However, cultured buttermilk has been widely available in US grocery stores since the 1920s. Cultured buttermilk differs from traditional buttermilk because it’s been pasteurized. And then cultures get reintroduced to the buttermilk after pasteurization for a healthy drink containing several vitamins and minerals!
Fermented Alcohol Drinks
There are several types of fermented alcoholic drinks around the world. Here are some that are easy to make at home:
One of the oldest and most popular drinks in the world, beer traces all the way back to Mesopotamia! The essential ingredients of beer are water, barely (or hops), and brewing yeast. Many studies state that beer is actually good for heart health!
If you’ve ever been to a Japanese restaurant, you’re probably already familiar with this famous rice wine. Koji microbes ferment this water and rice starch mixture. And it can yield an alcohol content of up to 20%.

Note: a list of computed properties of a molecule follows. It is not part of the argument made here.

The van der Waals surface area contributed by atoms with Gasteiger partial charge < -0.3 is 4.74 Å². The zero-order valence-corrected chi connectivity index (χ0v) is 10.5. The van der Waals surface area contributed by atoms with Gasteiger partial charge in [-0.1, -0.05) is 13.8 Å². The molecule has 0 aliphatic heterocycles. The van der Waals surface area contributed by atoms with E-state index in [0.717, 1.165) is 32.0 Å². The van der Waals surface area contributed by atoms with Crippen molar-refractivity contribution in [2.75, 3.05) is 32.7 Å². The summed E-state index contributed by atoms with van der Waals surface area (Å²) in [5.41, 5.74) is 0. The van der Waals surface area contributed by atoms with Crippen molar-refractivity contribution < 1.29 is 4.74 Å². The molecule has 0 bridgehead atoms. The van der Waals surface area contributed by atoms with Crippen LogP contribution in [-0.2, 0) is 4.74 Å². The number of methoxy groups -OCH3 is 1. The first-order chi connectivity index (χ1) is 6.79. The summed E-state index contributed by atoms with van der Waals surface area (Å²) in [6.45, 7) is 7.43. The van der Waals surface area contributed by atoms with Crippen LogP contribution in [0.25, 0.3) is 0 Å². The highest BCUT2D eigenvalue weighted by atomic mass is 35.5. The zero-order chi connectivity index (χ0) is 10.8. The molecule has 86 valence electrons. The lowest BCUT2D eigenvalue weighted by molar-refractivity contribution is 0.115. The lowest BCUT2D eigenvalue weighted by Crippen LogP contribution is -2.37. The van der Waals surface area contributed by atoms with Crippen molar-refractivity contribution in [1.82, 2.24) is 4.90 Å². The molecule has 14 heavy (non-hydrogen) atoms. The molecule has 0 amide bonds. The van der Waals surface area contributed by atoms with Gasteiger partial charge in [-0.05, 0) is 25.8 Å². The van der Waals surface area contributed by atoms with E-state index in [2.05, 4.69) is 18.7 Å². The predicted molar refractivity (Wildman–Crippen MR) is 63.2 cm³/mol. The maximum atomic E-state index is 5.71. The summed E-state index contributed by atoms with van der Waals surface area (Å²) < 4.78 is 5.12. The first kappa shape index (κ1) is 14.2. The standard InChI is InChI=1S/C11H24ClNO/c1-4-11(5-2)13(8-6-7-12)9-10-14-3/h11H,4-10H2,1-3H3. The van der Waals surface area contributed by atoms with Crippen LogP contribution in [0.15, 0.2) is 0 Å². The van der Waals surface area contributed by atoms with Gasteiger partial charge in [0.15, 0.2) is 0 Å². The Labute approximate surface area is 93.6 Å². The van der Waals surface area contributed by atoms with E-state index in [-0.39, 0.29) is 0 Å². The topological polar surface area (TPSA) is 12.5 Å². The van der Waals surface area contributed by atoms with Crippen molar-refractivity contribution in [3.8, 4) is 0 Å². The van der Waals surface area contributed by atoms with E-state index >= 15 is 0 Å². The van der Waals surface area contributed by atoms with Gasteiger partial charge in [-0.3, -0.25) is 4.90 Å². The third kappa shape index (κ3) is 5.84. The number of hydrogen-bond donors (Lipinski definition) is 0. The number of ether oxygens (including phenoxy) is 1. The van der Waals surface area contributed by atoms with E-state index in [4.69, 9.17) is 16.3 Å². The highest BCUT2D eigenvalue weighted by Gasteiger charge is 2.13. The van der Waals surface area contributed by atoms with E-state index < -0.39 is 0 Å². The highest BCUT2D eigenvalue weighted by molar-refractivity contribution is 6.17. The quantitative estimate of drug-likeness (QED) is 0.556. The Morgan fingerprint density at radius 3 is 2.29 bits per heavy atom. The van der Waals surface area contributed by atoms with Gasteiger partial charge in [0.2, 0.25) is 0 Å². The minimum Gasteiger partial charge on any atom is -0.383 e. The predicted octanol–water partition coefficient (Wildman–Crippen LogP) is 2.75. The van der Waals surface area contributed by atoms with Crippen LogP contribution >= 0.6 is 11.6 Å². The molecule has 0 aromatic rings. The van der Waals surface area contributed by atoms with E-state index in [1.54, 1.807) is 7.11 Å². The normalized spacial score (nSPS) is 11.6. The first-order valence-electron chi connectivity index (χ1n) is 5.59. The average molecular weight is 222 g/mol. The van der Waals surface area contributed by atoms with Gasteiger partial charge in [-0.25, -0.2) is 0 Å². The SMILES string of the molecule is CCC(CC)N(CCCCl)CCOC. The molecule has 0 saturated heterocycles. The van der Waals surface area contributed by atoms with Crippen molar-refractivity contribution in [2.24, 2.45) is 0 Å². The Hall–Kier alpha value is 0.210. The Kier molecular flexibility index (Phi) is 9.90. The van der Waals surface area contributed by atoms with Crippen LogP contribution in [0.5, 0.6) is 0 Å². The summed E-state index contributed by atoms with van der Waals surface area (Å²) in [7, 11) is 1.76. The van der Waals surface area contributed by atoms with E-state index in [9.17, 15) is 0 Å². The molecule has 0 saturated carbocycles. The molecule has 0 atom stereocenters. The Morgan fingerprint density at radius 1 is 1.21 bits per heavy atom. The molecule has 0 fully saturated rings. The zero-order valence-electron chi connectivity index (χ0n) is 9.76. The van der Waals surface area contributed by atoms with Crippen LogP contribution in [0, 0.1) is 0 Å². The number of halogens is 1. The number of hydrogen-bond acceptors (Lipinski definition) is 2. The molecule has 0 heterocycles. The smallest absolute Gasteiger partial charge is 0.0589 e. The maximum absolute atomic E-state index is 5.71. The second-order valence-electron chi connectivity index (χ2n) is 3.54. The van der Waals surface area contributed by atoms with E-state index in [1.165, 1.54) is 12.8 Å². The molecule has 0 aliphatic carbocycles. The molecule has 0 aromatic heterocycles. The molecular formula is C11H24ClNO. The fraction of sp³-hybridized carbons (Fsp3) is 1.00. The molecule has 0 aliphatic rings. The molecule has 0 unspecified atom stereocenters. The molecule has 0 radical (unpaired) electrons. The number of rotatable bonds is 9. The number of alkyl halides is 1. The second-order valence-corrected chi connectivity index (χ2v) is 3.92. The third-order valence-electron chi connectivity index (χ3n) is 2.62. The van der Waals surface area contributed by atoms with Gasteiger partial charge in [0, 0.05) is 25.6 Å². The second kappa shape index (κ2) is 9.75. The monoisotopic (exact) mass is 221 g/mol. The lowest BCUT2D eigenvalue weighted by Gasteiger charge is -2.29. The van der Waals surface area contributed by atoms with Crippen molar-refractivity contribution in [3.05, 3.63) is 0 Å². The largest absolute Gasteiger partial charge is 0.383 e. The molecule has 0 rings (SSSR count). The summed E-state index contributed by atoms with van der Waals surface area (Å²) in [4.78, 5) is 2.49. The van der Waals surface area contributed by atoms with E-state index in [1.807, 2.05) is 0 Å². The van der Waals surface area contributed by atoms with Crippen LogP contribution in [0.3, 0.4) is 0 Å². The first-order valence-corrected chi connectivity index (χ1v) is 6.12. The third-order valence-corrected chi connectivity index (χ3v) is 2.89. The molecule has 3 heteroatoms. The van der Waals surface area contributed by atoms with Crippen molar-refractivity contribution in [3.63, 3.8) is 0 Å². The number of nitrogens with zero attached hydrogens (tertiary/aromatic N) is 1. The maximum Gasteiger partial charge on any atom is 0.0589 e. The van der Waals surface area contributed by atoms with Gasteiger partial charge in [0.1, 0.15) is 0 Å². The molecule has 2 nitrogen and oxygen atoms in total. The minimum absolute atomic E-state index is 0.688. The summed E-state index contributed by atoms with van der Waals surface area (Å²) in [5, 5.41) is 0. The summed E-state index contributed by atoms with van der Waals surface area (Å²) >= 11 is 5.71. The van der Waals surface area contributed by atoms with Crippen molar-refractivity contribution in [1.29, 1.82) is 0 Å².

Wine dates back to ancient Egypt, Greece, and Rome! People love wine for its intoxicating effects and high-end flavor. The necessary ingredients for wine are select grapes, sugar, filtered water, and wine yeast.
Chhaang is a drink that is widely prevalent across Tibet and Nepal. Mythologically it’s famous for healing properties and warding off the cold. You can make your own by pouring boiling water over barely or finger millet. Once boiled, adding yeast to the mixture allows it to ferment. The process of fermenting Chhaang does produce a small amount of alcohol which provides a warm and cozy feeling to ward off the cold during the winter months.
Non-Alcoholic “Beers” (Ginger Beer, Ginger Ale & Root Beer)
If you are looking for an alcohol-free fermented drink with a bit of a kick, you might try Ginger beer.